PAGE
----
Jagi Lamplighter explains why the degenerate Left can’t create memorable characters anymore, not even interesting villains like the bad guys of yore:
It is not enough to have an evil snow queen or rat king, the good little man who was kind and loving must be warped beyond recognition into something vile, lest the villain be anyone who we might accidentally admire.
The same thing happened in Disney’s Maleficent.
Disney cartoons feature many fine villains, but none stand out for their force and majesty as much as Malificent, the wicked fairy who is so angry that she has been slighted at a christening that she curses the family and tries to kill the child.
Malificent is impressive. She is funny. She curses an innocent child, just because she is miffed. When, sixteen years later, she leanrs that her minions, goblins and gargoyls, are still looking in cradles for a missing baby– instead of a young lady who has grown up–Malificent utters her eerie, silvery, laugh. Then she blasts them with a lightning bolt from her magic wand and declares: “Oh, they’re hopeless. A disgrace to the forces of evil!”
But Malificent herself is no disgrace. When it comes time to fight the prince she turns into a gigantic dragon and calls up on the most infernal forces of all.
This gives her a majesty that fits with the evil magnificence of her name. She was spectacular in her villainy.
Too spectacular for the Degenerati, apparently.
In the original Sleeping Beauty – in some ways the most beautiful of all the Disney cartoons – the backdrops were done by a well-known painter. ( I used to sell his works when I worked at a gallery.) – Malificent curses king Stephan, a man who is both a kind king and a loving husband and father. His only crime is that he left the evil fairy off his guest list. He is good, and he is innocent. The horror that befalls his nation is appalling, and he is undeserving of this terrible fate.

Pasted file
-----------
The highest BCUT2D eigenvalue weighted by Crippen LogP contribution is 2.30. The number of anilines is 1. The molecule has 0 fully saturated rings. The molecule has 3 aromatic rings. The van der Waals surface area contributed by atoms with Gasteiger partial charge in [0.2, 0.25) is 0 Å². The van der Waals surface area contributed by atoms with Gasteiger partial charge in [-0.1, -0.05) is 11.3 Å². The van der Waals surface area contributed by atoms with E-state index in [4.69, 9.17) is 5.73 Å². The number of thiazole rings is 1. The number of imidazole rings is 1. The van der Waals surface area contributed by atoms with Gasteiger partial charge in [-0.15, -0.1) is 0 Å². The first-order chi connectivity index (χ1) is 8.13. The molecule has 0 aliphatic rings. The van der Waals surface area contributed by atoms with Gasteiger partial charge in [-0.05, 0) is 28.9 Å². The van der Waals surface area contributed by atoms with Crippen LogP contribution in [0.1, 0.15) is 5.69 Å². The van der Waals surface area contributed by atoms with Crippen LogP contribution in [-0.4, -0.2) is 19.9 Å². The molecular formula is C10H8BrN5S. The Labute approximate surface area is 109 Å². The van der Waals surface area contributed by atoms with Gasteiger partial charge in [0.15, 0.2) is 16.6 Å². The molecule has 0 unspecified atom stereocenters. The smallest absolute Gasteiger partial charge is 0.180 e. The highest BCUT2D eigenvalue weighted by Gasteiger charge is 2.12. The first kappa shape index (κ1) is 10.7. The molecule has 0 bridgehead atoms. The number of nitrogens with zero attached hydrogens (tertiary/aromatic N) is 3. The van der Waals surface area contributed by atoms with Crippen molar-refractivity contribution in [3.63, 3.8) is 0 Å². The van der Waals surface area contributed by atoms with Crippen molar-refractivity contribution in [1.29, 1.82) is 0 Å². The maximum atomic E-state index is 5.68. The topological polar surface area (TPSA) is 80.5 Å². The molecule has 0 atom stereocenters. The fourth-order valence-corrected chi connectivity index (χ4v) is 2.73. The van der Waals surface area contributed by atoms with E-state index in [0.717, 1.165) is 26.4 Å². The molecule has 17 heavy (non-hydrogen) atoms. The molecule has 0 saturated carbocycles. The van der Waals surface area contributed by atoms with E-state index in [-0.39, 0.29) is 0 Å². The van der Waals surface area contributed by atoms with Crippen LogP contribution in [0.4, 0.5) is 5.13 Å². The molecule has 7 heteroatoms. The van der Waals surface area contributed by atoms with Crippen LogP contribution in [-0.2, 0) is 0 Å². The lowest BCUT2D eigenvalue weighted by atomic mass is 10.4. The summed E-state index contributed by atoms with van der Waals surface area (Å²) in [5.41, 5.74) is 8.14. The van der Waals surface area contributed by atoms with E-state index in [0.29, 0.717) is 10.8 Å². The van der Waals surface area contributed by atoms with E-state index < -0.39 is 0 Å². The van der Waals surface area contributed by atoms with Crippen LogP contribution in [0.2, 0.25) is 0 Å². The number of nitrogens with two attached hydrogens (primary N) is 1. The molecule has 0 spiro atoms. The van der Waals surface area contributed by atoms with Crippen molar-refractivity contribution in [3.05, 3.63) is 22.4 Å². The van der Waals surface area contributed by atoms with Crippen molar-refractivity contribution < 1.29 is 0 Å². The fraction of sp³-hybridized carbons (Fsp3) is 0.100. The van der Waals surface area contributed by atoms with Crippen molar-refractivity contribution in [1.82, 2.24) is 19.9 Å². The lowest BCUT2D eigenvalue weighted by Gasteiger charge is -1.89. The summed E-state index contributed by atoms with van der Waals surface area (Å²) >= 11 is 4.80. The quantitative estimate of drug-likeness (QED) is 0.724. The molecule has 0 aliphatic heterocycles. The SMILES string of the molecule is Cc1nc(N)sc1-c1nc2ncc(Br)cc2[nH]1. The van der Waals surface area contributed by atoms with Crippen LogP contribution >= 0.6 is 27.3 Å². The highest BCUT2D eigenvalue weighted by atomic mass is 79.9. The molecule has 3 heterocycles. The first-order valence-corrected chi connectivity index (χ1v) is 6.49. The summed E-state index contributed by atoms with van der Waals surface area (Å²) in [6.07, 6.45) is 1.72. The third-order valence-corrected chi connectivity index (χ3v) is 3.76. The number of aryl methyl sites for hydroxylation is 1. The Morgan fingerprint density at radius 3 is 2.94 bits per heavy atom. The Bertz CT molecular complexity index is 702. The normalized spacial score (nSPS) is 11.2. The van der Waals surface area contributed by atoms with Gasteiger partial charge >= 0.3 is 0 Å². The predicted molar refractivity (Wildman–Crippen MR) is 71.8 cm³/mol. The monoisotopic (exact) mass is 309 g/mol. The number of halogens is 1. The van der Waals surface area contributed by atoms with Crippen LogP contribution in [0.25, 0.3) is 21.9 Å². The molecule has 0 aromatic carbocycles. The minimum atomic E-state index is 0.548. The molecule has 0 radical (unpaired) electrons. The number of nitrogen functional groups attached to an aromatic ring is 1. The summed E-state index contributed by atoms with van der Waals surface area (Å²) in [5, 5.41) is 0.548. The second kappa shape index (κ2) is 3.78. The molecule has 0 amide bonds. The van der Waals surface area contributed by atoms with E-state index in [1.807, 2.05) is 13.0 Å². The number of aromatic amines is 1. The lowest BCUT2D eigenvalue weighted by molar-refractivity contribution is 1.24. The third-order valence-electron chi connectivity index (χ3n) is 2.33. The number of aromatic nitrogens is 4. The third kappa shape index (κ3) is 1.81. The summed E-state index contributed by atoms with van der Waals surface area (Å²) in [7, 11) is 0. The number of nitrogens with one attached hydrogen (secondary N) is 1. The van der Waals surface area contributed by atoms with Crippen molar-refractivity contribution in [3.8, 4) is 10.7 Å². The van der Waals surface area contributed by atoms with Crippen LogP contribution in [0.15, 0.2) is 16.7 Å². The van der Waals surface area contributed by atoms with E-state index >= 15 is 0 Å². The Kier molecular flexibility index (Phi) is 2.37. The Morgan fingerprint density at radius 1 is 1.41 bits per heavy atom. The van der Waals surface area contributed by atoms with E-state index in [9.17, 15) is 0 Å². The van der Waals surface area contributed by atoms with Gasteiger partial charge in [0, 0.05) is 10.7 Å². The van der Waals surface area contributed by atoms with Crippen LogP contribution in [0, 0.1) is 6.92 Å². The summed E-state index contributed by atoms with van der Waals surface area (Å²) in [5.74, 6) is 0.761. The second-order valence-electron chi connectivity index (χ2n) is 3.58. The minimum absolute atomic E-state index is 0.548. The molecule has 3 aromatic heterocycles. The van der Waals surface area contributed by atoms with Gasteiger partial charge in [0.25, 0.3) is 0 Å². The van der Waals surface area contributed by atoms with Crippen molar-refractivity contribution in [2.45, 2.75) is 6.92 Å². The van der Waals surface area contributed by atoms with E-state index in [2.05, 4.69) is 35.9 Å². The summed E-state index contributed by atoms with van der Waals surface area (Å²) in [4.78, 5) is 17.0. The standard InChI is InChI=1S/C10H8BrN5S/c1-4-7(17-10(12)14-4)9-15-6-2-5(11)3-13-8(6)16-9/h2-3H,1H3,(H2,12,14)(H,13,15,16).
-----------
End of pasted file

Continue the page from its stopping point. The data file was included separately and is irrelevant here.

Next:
In the recent movie about a being who happens to have a similar look and name to our magnificent villainess, the main character, Faux-Malificent, is not majestic. She is weak and innocent. She falls in love with a man, and this dastardly individual betrays her sweet love and cuts off her wings, leaving her bereft, a victim.
How sad. How tragic. What a victim she is. No wonder she grew up to be such a…unpleasant fairy creature.
In the movie, that man is…the future King Stephan.
It is Geppetto all over again. Big-hearted Geppetto cannot be kindly, he has to be an evil mastermind. Good-hearted King Stephan cannot be innocent, he has to be the cad who screwed over the future villainess.
In modern stories, good men become cads and creeps so that the bad people, like Malificent and the Big Bad Wolf, can be misunderstood, pathetic. What effect do these changes have on the story? They mitigate the wickedness. If the villain is now a victim, then the villainy is now justified.
This is why Arkhaven is eventually going to surpass Marvel and DC. They cannot bear to address either virtue or wickedness.